INDUSTRY 4.0: IMPLICATIONS AND APPLICATIONS

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In the present industrial environment that is buzzing with the concept of Industry 4.0 and how it can become an integral component of the production and business plan, Dayanand Dalvi, Managing Director, Prologic Mechatronics (P) Ltd., tells Huned Contractor of its pros and cons

In 2015 I had an opportunity to attend and present the success story of a company that was able to claim that ‘Make in India’ is definitely a possibility. The fact that today products manufactured here are meeting the most stringent global standards and that we are able to export such products to developed countries with the ‘Made in India’ tag speaks volumes about our capabilities. That was the first time many of us heard about the new concept of Industry 4.0. As we learn more about the applications of Industry 4.0, one thing I can say is that this fourth industrial revolution, in comparison with the earlier ones, is an extension of internet-based technology as applied to our manufacturing setups. As such, there is no need to discard our existing infrastructure and make totally fresh investments to be able to comply with the standards laid down by Industry 4.0.

Industry 4.0 is all about optimization of smart, flexible supply chains, factories and distribution models where machines capture and convey more data via machine-to-machine communications and to human operators. All this aims at enabling businesses to make quicker and smarter decisions while minimising costs. One can recount here the story of the Indian automotive manufacturing companies which made heavy investments during the period of 2006 to 2012. While this was being done, many of them partially or completely missed the fact that the requirement was actually for shorter PLM cycles and subsequently flexible manufacturing setups to cater to the fluctuating demands from customers, especially the middle class segment of buyers who were undergoing a positive financial transition, leading to more buying power.

Considering the above facts we need to understand our strengths and weaknesses and accordingly choose the right kind of investments for implementing Industry 4.0. The first and foremost important aspect is awareness. The right step is being taken by many large organisations that have been hosting seminars on Industry 4.0 so that clear-cut and relevant information percolates down to all those engaged in manufacturing activities. Some of the recent seminars that I attended on this topic included those organised by companies like Rockwell and Siemens as well as the Confederation of Indian Industry (CII).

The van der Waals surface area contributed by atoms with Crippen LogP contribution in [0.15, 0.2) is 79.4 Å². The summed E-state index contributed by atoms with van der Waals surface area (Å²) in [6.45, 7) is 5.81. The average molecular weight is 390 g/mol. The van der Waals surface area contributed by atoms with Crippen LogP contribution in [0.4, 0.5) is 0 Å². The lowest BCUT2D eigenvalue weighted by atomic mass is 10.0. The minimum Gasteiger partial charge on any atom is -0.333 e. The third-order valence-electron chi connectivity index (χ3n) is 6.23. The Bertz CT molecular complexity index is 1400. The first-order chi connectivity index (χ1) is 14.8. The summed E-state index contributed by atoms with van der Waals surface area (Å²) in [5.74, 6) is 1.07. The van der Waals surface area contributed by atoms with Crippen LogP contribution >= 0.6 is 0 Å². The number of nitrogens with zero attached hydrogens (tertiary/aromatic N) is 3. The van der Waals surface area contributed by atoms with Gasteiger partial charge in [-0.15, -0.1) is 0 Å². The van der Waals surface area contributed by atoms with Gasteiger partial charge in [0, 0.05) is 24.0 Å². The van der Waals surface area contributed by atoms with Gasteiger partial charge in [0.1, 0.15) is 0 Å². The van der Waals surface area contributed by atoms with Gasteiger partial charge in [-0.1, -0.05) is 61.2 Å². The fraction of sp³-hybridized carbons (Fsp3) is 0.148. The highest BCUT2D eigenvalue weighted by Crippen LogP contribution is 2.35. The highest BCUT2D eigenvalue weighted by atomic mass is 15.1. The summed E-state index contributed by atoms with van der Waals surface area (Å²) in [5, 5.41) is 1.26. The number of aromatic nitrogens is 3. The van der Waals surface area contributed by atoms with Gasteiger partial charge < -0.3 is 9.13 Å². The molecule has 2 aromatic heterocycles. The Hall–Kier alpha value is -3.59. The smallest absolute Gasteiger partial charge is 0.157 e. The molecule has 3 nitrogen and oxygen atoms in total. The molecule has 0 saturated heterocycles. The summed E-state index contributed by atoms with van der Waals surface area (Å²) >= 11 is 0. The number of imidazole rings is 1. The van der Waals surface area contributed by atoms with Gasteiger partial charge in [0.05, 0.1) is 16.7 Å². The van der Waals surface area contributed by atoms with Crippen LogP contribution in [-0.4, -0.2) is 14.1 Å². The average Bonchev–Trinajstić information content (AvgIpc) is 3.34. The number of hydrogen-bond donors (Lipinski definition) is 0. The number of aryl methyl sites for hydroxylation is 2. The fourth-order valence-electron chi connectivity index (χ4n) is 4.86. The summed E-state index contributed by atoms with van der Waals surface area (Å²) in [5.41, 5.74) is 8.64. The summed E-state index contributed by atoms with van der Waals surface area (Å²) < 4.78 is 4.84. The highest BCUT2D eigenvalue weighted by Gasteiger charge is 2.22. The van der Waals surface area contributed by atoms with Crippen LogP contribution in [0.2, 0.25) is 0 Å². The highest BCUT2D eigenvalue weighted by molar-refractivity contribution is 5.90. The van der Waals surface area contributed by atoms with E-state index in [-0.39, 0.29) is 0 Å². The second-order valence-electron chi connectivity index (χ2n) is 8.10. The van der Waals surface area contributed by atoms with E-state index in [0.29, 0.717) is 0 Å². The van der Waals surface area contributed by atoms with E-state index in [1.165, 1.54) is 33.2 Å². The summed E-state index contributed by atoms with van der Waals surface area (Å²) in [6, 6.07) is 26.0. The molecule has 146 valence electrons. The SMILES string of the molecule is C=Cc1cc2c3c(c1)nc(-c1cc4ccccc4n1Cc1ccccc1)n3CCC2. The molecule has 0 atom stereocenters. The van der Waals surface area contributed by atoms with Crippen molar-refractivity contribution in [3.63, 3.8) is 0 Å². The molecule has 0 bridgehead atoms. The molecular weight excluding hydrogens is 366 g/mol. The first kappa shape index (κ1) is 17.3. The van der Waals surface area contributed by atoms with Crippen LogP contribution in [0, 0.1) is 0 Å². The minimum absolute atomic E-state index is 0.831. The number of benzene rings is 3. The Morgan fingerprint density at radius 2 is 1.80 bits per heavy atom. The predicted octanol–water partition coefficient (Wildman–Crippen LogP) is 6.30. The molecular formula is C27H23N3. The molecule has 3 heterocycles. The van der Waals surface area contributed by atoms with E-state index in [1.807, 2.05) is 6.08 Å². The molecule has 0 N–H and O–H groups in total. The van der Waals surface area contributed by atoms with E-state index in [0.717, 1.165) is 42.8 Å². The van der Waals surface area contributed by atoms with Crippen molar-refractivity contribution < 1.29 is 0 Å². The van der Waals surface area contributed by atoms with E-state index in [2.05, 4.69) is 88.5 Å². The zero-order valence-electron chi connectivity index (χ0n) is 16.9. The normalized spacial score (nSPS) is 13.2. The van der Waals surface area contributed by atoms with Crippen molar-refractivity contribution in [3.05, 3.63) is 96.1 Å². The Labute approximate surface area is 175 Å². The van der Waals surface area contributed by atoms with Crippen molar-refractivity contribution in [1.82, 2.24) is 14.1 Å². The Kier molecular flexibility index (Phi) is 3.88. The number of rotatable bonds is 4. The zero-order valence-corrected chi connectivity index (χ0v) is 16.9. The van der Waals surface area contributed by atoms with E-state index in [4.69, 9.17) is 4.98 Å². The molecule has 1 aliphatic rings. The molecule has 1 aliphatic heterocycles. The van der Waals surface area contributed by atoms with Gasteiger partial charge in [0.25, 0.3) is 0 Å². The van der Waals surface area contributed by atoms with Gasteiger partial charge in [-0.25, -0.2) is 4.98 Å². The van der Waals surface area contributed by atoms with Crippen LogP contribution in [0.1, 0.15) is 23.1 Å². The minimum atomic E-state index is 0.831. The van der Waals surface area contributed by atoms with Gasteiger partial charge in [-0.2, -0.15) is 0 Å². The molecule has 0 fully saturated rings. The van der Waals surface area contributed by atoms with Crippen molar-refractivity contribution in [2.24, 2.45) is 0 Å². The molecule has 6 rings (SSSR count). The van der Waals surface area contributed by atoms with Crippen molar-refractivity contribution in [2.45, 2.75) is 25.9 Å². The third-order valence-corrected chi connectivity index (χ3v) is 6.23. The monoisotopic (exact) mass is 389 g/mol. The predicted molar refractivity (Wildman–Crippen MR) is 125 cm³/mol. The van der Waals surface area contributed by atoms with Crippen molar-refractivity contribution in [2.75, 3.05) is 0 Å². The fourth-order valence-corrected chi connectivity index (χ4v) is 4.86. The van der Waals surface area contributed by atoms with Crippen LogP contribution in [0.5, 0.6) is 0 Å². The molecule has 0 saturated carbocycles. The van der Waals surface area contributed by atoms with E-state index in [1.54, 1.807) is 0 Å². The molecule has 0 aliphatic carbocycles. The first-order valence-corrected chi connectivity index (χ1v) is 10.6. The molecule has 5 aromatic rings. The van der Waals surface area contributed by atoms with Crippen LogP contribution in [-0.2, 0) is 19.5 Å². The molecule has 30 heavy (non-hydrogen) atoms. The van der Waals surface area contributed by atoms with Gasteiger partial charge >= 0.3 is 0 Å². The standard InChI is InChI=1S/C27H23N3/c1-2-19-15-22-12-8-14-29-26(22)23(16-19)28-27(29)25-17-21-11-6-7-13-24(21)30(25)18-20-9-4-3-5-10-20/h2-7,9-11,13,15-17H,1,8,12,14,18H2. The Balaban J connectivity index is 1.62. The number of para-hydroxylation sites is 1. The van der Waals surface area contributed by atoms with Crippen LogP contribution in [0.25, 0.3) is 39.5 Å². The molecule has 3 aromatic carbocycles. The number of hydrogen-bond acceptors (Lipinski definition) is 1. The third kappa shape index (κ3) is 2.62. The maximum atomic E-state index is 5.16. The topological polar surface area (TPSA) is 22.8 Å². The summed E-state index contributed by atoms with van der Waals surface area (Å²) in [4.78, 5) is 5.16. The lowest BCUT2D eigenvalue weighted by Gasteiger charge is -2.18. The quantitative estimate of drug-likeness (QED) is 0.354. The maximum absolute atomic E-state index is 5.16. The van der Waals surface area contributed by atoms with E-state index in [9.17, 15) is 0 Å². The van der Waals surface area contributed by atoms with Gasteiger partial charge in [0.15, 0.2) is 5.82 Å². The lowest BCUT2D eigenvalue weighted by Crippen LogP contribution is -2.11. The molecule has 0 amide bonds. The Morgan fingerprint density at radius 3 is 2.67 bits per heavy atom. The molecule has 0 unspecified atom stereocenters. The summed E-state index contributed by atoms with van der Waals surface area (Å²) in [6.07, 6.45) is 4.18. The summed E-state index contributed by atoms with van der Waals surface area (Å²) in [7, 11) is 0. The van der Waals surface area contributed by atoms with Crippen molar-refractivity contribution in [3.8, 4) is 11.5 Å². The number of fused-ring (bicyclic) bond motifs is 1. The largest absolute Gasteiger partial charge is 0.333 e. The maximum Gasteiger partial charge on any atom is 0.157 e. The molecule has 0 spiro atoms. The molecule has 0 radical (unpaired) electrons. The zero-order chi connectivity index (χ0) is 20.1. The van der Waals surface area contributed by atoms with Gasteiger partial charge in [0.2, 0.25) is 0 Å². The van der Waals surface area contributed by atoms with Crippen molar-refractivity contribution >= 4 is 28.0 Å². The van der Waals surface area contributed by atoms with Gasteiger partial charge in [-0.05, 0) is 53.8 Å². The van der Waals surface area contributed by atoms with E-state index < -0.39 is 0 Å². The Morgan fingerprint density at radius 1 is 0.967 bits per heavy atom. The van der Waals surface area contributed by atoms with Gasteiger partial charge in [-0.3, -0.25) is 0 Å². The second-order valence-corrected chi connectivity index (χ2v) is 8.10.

A common point to note in Industry 4.0 is that it starts with the connectivity of the various elements in the manufacturing chain, beginning with decision-making at various stages as well as collecting relevant data so that channels can be established for product to machine to human communication. This is what helps to improve the automation level, bringing into place a tracking system that envelops both the pre and post processes of production. For instance, existing manufacturing systems that engage power and friction free conveyors, floor conveyors, etc. can be easily upgraded by adopting RFID or similar technology so that a bottom layer of communication is initially established. Once this is done, the system can be used for any type of tracking analysis besides automation of the system.

Smart sensor technology calls for new investments and quantifying it will be very difficult but if we network all the VFD devices along with the PLC inputs and outputs, there is a good amount of connectivity that can be obtained for our needs. Therefore, to reiterate, there is no need for a complete transformation of the existing plant to a smart network. The first stage should be the implementation of networking all the control levels without replacing the existing hardware. The challenge lies in the complicated nature of business today that demands multi-location connectivity across the country, and perhaps the globe. We are forced to match our internal IT infrastructure with that of other players. Unfortunately, our network readiness in India is still poor and in the Network Readiness Index, India stands at 91 out of 136 countries. This implies that we have a long way to go for cloud analysis and IOT for each and every aspect of Industry 4.0

Another aspect that is brought into play when we talk of Industry 4.0 is the use of robotics. Whether this will replace human labour is an issue that needs to be studied seriously. The situation in India is different than those of many developed countries. For instance, the population in Germany is ageing with the median age at 46 years. The ageing population alone is expected to create a shortage of 1.8 million workers by 2020. Long-term prospects also look dim as the number of people aged 20-65 is expected to shrink by 7% by the year 2030. Meanwhile, India will have the largest number of people in the working age group of 15-59 years; half of India’s population is already below 25 years of age. From 2010 to 2030, India’s total working-age population is poised to rise from 749 million to 962 million, accounting for about 28% of the increase in the world’s total working-age population over the period. Therefore, we need to ascertain our needs and carefully choose the implementation targets when it comes to Industry 4.0.

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